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Safe Spaces in Horror Games Safe Spaces in Horror Games


Safe Spaces in Horror Games

A place to hide from the nightmares outside.



Take a Break From the Scares

We all know Horror’s job is to scare its audience. This can be achieved overtly with copious amounts of gore, body horror, or unsettling imagery, or it can be achieved subtly, psychologically, with impossible choices, questions that keep you up at night, and sound design that gets under your skin. The best Horrors mix these together in frighteningly unique ways. And the best Horror games make you face those fears yourself.

But there’s a problem. Horror is built on tension, on the ebb and flow of fear and stress. Game developers can’t just keep ratcheting up the tension as the game goes on, it becomes exhausting. If the horror doesn’t let up, if the game is too dismal and depressing if the malformed monsters are too relentless, the tension is never released and gamers simply burn out. It all becomes too overwhelming to continue and so they give up, never finish, and never make it to the credits. Either that or they become desensitized to the horror. The game never lets up and so it all starts to feel the same. It kneecaps itself by trying to be too scary and ends up feeling dull and samey.

Take the Scorn, released just last week on Xbox Series S/X and PC. It has a fantastically macabre setting – an endless maze of fused machine and flesh, an HR Giger drawing come to life – and some truly disturbing puzzles and enemies. But it is unremitting in its design. Every new level, every new ribcage doorway and oesophagus-esque corridor leads to some new torment. There’s never a moment to breathe, to stand back and take stock, and it suffers for it.

Horror games need to let their players take a break. And that is why safe places are so important.

Image: Ebb Software - Unfortunately, Scorn is just a little too oppressive for its own good.
Image: Ebb Software – Unfortunately, Scorn is just a little too oppressive for its own good.

A Quiet Oasis in a Neverending Nightmare

Take the most well-known of these safe places, the save rooms in Resident Evil games. These rooms can be found in every mainline Resident Evil entry and offer players a break from the zombie-infested nightmare they find themselves in. With their save points, storage box, and calming (if still somewhat eerie) music – music that players will come to recognize and cherish before their first hour is through – it’s immediately obvious from the moment the player walks in that nothing can touch them in here.

Resident Evil games are fantastic, terrifying rollercoasters. From the claustrophobic, zombie-filled corridors of Resident Evil 2’s police station, to the wide-open mob-filled village of Resident Evil 4, the player is constantly at risk of attack. And even as the series drifted further away from survival horror and into action, players still had to keep an eye on their ammo and green herbs. There’s always so much to juggle. And so, with turning into a new room, only to hear that familiar, calming music, comes great a sense of relief.

Image: Capcom - Is there anything as iconic in horror games as a Resident Evil save room?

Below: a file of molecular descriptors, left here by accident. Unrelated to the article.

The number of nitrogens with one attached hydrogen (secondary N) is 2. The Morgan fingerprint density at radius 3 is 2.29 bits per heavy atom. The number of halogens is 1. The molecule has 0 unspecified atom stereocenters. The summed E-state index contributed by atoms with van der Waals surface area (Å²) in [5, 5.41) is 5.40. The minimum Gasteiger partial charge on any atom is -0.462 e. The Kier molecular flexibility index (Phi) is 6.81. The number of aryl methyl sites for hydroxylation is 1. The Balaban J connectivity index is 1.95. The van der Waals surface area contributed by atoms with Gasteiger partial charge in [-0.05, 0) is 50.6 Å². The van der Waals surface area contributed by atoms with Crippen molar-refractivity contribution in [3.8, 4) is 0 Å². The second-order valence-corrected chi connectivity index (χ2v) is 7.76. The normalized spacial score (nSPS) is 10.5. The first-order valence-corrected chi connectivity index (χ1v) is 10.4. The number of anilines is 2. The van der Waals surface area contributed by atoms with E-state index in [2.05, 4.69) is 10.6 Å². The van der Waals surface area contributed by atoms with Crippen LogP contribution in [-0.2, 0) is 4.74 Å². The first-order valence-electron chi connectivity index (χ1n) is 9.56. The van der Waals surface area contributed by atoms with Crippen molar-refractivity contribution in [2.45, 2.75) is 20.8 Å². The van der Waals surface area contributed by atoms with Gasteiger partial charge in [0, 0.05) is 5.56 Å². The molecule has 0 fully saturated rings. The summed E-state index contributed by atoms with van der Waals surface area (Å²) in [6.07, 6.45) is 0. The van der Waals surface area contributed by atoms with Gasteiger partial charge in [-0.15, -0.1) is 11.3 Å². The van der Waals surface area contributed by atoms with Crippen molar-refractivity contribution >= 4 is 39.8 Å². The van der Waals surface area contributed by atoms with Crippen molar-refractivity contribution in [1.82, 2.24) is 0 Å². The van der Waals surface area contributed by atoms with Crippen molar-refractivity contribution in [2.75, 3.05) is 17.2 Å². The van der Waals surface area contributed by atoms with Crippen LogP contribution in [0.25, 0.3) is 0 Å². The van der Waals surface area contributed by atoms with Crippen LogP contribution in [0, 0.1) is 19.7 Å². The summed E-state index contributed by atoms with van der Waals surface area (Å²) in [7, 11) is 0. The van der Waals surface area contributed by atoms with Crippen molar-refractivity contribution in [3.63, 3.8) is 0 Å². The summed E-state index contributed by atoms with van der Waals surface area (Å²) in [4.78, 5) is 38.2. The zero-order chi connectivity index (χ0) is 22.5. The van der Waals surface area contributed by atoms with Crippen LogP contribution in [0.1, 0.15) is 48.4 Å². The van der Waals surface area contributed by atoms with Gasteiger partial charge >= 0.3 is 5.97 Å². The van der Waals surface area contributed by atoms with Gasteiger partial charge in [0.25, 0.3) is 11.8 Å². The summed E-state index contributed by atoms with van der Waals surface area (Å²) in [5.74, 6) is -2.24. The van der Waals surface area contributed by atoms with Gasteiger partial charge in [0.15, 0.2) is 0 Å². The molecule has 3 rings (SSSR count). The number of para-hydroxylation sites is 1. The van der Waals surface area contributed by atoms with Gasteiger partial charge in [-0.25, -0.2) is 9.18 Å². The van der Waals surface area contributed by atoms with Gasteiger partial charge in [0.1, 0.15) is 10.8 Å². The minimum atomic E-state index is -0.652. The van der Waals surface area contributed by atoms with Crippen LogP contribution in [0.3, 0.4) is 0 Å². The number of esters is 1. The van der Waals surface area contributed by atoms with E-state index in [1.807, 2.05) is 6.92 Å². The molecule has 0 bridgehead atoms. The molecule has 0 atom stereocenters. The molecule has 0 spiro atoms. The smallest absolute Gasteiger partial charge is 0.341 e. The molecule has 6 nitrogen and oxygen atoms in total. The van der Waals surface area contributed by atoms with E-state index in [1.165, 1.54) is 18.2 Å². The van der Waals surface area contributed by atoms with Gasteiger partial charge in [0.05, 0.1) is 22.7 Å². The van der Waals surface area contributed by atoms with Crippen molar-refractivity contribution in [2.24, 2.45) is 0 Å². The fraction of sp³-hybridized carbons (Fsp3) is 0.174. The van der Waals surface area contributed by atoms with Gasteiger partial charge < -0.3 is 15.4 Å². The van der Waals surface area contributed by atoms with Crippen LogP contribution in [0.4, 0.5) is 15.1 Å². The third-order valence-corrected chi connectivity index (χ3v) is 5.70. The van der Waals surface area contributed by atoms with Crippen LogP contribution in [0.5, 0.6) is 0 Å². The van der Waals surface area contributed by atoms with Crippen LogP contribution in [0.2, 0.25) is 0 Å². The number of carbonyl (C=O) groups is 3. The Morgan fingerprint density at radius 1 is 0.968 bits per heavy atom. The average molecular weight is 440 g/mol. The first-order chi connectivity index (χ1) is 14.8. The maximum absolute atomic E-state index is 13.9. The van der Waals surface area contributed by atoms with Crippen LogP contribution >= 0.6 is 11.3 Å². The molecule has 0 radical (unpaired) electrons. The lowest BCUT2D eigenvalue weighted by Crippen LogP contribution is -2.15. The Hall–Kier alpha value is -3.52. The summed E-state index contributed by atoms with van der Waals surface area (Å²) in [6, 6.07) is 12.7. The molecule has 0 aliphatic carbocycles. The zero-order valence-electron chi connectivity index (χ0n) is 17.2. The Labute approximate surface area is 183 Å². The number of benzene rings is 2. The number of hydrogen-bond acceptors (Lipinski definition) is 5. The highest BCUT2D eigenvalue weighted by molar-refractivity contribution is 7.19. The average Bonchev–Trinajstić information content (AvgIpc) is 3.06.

Image: Capcom – Is there anything as iconic in horror games as a Resident Evil save room?

Stepping into any Resident Evil save room instantly takes a weight off players’ shoulders, and allows them to breathe a deep sigh of relief. The moment they step inside, the rest of the game world falls away. The zombies just on the other side of the door are no longer interested, and not even Mr X can force his way inside (though he might stick his head in every now and again to check on you). In a save room, there’s no need to juggle ammo or health, the player has time to take stock. Here, they have all the time in the world to check their supplies, upgrade their equipment, and plan their next move in total safety.

It also gives them time to recharge both mentally and physically. This serves two purposes.

First, it prevents burnout. If players have a safe place to return to whenever they are feeling overwhelmed or a goal they can push towards, it makes the stresses of the main gameplay more bearable. It provides both a safety net to fall back on and an incentive to keep going.

Image: Capcom - Try as he might, Mr X can't touch you in here.
Image: Capcom – Try as he might, Mr X can’t touch you in here.

Second, it also helps make the horror even scarier. By giving the player a chance to reset, it also resets the tension, allowing the developers to start ratcheting it back up again. Or they could really startle the player with a sudden jumpscare that seems to come out of nowhere. But just the act of leaving the safety of a save room, forcing players to leave their comfort zone in order to progress, is enough to send their stress levels through the roof.

This is especially true in VR. When it actually feels like you are the one who has to physically step over that threshold, the whole thing becomes a thousand times worse. And when you finally reach a new save room, the relief you feel is next to nothing you’ve experienced before. Playing through Resident Evil 7 in VR was perhaps the most terrifying experience of my life. And I cannot wait to put myself through it all again with Resident Evil Village when the PSVR2 finally releases next year.